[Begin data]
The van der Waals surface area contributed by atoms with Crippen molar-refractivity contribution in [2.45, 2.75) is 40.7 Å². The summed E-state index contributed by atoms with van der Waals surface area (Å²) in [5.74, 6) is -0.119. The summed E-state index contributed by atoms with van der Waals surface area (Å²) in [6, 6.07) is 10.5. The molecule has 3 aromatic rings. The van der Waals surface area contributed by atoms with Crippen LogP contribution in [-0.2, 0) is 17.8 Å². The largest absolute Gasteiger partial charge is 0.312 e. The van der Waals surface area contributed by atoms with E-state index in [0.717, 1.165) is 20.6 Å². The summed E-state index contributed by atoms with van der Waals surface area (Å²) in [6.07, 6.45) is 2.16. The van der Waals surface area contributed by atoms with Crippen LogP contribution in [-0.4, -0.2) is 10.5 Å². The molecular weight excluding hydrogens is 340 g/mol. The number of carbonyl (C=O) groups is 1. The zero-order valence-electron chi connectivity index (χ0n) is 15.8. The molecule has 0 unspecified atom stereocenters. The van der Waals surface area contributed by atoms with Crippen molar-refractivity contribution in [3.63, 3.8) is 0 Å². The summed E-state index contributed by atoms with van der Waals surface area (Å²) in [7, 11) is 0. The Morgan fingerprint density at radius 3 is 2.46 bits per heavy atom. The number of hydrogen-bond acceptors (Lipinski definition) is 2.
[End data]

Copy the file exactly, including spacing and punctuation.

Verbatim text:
The van der Waals surface area contributed by atoms with Crippen molar-refractivity contribution in [2.45, 2.75) is 40.7 Å². The summed E-state index contributed by atoms with van der Waals surface area (Å²) in [5.74, 6) is -0.119. The summed E-state index contributed by atoms with van der Waals surface area (Å²) in [6, 6.07) is 10.5. The molecule has 3 aromatic rings. The van der Waals surface area contributed by atoms with Crippen LogP contribution in [-0.2, 0) is 17.8 Å². The largest absolute Gasteiger partial charge is 0.312 e. The van der Waals surface area contributed by atoms with E-state index in [0.717, 1.165) is 20.6 Å². The summed E-state index contributed by atoms with van der Waals surface area (Å²) in [6.07, 6.45) is 2.16. The van der Waals surface area contributed by atoms with Crippen LogP contribution in [-0.4, -0.2) is 10.5 Å². The molecular weight excluding hydrogens is 340 g/mol. The number of carbonyl (C=O) groups is 1. The zero-order valence-electron chi connectivity index (χ0n) is 15.8. The molecule has 0 unspecified atom stereocenters. The van der Waals surface area contributed by atoms with Crippen molar-refractivity contribution in [3.63, 3.8) is 0 Å². The summed E-state index contributed by atoms with van der Waals surface area (Å²) in [7, 11) is 0. The Morgan fingerprint density at radius 3 is 2.46 bits per heavy atom. The number of hydrogen-bond acceptors (Lipinski definition) is 2.